Lessons from My Dad: An Open Letter to Jo
Last summer my father died of a heart attack. He had been a lifelong
alcoholic and compulsive overeater. Along the way he developed high
blood pressure, diabetes, pancreatitis, and a whole host of other health
problems. He was probably over 300 pounds. When he died, I went to his
place (I live out of state) and what I found in his house was
unbelievable. In addition to the giant mass of empty beer cans littering
the living room, there was rotting food all over the place, namely empty
The kitchen was sickening. There was so much grease, on the walls and
floors and counters that I had to put a towel down to keep from
slipping. He had cooked sausages, bacon (extra thick), corned beef hash,
you name it. There were four large jars and cans full of saved meat
grease (something they did in the Depression) on his stove. Needless to
say, I was grossed out. No matter what cleaning product I used, I
couldn’t get all the grease up. I threw out everything I could. It was
sad, very sad. He mainly died of alcoholism, but the rest of the poor
diet, which he believed to be good for him, added to it for sure.
You see, my dad didn’t like what he called “rabbit food.” Wouldn’t eat
salads. Loved the greasy spoon diners, burgers, milkshakes, and fries.
His “diet” consisted of beer, frozen dinners from 7-11, like Hungry Man,
Dinty Moore Beef Stew, anything canned and processed. Oh yes, and he
always made sure to drink three glasses of milk a day. His doctor tried
to tell him about his health, so did everyone around him who loved him,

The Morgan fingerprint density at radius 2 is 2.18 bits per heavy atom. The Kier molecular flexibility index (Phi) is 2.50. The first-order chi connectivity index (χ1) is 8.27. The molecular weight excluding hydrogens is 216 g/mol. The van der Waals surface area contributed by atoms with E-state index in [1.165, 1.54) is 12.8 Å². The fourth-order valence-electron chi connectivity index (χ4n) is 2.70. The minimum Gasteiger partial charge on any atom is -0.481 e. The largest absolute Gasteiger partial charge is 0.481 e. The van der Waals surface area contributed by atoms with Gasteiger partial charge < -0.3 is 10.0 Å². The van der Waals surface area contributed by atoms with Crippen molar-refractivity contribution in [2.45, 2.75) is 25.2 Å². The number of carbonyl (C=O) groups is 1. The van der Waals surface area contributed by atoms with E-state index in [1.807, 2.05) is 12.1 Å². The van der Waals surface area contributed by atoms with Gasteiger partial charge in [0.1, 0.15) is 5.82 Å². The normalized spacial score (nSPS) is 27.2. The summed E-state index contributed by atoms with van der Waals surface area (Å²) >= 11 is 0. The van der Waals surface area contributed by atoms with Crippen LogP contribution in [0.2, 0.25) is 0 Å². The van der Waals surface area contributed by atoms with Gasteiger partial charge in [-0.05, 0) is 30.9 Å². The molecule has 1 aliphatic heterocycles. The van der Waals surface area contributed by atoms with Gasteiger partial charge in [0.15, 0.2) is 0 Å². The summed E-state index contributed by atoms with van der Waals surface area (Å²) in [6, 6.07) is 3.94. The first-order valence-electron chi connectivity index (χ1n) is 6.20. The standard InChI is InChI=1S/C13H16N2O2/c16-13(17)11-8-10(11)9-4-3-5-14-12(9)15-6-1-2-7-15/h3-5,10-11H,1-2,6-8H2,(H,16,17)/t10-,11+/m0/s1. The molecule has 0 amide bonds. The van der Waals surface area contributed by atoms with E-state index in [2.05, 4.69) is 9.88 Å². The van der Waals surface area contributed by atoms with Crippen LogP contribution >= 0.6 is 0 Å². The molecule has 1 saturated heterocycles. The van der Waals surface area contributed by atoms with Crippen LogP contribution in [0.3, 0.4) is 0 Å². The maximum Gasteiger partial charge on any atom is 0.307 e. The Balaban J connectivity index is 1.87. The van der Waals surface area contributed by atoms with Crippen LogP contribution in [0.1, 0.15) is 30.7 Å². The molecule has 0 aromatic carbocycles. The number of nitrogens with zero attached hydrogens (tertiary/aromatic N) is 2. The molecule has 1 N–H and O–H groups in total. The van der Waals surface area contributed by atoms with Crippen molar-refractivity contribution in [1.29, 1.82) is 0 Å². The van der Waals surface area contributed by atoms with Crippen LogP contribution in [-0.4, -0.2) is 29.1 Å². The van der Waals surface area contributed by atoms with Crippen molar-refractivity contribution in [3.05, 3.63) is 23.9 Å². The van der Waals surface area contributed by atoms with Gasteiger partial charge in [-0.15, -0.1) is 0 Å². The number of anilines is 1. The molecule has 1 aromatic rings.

but for some reason he just didn’t follow it.
That next fall, I started getting repulsed first by eggs, then milk, and
finally around Thanksgiving I was revolted completely by most meats. I
had no intention of becoming vegan. It just made me sick preparing the
carcass of a turkey. I started investigating vegetarianism, mainly as a
diet. For years I have tried one diet after another, tried to stay off
refined sugars, but to no avail. In 12-step programs they say you need a
spiritual awakening to recover. Well, after researching many sites on
vegetarianism and vegans, I decided to go for it. I felt like I have had
a long-overdue awakening--the realization that not only am I harming my
body, but my soul.
My main thinking was to lose weight at first, but after discovering the
horrors of what really goes into our foods today, I’ve become a vegan
for life. I don’t want my fate to be the same as my father’s. I loved
him dearly. But he was stubborn and no one knew all the pain and abuse
he was doing to himself. By turning away from meat and dairy and
embracing this profound, simple, but powerful lifestyle, I hope my
children never have to find me like that, and I hope to help others in
my life, too.
--Suzie B., San Diego
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